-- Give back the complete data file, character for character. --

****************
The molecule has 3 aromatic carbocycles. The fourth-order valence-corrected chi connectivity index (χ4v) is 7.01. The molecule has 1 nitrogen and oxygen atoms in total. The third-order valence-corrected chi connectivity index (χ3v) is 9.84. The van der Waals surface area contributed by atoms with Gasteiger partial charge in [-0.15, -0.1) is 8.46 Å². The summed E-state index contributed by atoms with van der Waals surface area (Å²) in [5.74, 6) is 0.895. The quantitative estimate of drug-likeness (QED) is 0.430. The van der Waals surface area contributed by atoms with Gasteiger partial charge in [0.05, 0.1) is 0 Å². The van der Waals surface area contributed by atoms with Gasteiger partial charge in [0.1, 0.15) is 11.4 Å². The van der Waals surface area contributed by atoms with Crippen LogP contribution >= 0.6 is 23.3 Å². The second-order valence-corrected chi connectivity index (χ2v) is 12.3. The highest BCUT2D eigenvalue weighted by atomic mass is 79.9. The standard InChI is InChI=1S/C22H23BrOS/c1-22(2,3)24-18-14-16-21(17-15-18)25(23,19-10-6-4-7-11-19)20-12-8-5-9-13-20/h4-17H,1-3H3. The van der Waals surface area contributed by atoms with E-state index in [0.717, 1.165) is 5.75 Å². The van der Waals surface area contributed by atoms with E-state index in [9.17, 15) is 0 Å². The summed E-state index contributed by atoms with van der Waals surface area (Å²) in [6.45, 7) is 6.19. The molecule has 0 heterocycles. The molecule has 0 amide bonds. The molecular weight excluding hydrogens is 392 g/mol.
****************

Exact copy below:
The molecule has 3 aromatic carbocycles. The fourth-order valence-corrected chi connectivity index (χ4v) is 7.01. The molecule has 1 nitrogen and oxygen atoms in total. The third-order valence-corrected chi connectivity index (χ3v) is 9.84. The van der Waals surface area contributed by atoms with Gasteiger partial charge in [-0.15, -0.1) is 8.46 Å². The summed E-state index contributed by atoms with van der Waals surface area (Å²) in [5.74, 6) is 0.895. The quantitative estimate of drug-likeness (QED) is 0.430. The van der Waals surface area contributed by atoms with Gasteiger partial charge in [0.05, 0.1) is 0 Å². The van der Waals surface area contributed by atoms with Gasteiger partial charge in [0.1, 0.15) is 11.4 Å². The van der Waals surface area contributed by atoms with Crippen LogP contribution >= 0.6 is 23.3 Å². The second-order valence-corrected chi connectivity index (χ2v) is 12.3. The highest BCUT2D eigenvalue weighted by atomic mass is 79.9. The standard InChI is InChI=1S/C22H23BrOS/c1-22(2,3)24-18-14-16-21(17-15-18)25(23,19-10-6-4-7-11-19)20-12-8-5-9-13-20/h4-17H,1-3H3. The van der Waals surface area contributed by atoms with E-state index in [0.717, 1.165) is 5.75 Å². The van der Waals surface area contributed by atoms with E-state index in [9.17, 15) is 0 Å². The summed E-state index contributed by atoms with van der Waals surface area (Å²) in [6.45, 7) is 6.19. The molecule has 0 heterocycles. The molecule has 0 amide bonds. The molecular weight excluding hydrogens is 392 g/mol.